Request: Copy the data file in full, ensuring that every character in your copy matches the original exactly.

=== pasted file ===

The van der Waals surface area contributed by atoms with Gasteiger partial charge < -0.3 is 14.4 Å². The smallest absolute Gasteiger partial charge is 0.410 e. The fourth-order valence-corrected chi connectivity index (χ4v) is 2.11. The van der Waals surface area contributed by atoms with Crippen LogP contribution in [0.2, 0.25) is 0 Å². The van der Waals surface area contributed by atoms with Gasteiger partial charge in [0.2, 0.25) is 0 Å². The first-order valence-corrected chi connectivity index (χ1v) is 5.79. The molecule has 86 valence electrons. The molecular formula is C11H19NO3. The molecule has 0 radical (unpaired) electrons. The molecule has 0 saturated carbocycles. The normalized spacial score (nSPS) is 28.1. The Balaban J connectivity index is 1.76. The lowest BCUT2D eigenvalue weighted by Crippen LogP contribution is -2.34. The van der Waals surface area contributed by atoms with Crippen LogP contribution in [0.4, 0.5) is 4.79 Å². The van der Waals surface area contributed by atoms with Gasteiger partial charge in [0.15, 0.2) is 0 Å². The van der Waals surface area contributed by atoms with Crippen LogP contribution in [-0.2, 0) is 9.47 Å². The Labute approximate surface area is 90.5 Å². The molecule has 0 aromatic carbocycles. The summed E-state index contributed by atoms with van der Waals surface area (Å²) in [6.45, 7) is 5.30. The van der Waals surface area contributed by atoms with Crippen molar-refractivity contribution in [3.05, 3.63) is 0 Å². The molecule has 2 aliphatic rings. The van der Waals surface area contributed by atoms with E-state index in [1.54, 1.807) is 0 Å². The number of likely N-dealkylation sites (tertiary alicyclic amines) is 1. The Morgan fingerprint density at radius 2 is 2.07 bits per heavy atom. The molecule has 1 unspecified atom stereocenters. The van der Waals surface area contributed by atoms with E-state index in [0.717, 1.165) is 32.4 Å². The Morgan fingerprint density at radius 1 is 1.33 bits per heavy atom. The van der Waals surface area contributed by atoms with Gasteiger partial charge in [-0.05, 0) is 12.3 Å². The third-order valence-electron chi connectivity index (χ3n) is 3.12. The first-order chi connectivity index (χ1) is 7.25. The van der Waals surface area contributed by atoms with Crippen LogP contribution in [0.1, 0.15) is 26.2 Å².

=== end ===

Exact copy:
The van der Waals surface area contributed by atoms with Gasteiger partial charge < -0.3 is 14.4 Å². The smallest absolute Gasteiger partial charge is 0.410 e. The fourth-order valence-corrected chi connectivity index (χ4v) is 2.11. The van der Waals surface area contributed by atoms with Crippen LogP contribution in [0.2, 0.25) is 0 Å². The van der Waals surface area contributed by atoms with Gasteiger partial charge in [0.2, 0.25) is 0 Å². The first-order valence-corrected chi connectivity index (χ1v) is 5.79. The molecule has 86 valence electrons. The molecular formula is C11H19NO3. The molecule has 0 radical (unpaired) electrons. The molecule has 0 saturated carbocycles. The normalized spacial score (nSPS) is 28.1. The Balaban J connectivity index is 1.76. The lowest BCUT2D eigenvalue weighted by Crippen LogP contribution is -2.34. The van der Waals surface area contributed by atoms with Crippen LogP contribution in [0.4, 0.5) is 4.79 Å². The van der Waals surface area contributed by atoms with Gasteiger partial charge in [0.15, 0.2) is 0 Å². The van der Waals surface area contributed by atoms with Crippen LogP contribution in [-0.2, 0) is 9.47 Å². The Labute approximate surface area is 90.5 Å². The molecule has 0 aromatic carbocycles. The summed E-state index contributed by atoms with van der Waals surface area (Å²) in [6.45, 7) is 5.30. The van der Waals surface area contributed by atoms with Crippen molar-refractivity contribution in [3.05, 3.63) is 0 Å². The molecule has 2 aliphatic rings. The van der Waals surface area contributed by atoms with E-state index in [1.54, 1.807) is 0 Å². The number of likely N-dealkylation sites (tertiary alicyclic amines) is 1. The Morgan fingerprint density at radius 2 is 2.07 bits per heavy atom. The molecule has 1 unspecified atom stereocenters. The van der Waals surface area contributed by atoms with E-state index in [0.717, 1.165) is 32.4 Å². The Morgan fingerprint density at radius 1 is 1.33 bits per heavy atom. The van der Waals surface area contributed by atoms with Gasteiger partial charge in [-0.05, 0) is 12.3 Å². The third-order valence-electron chi connectivity index (χ3n) is 3.12. The first-order chi connectivity index (χ1) is 7.25. The van der Waals surface area contributed by atoms with Crippen LogP contribution in [0.1, 0.15) is 26.2 Å².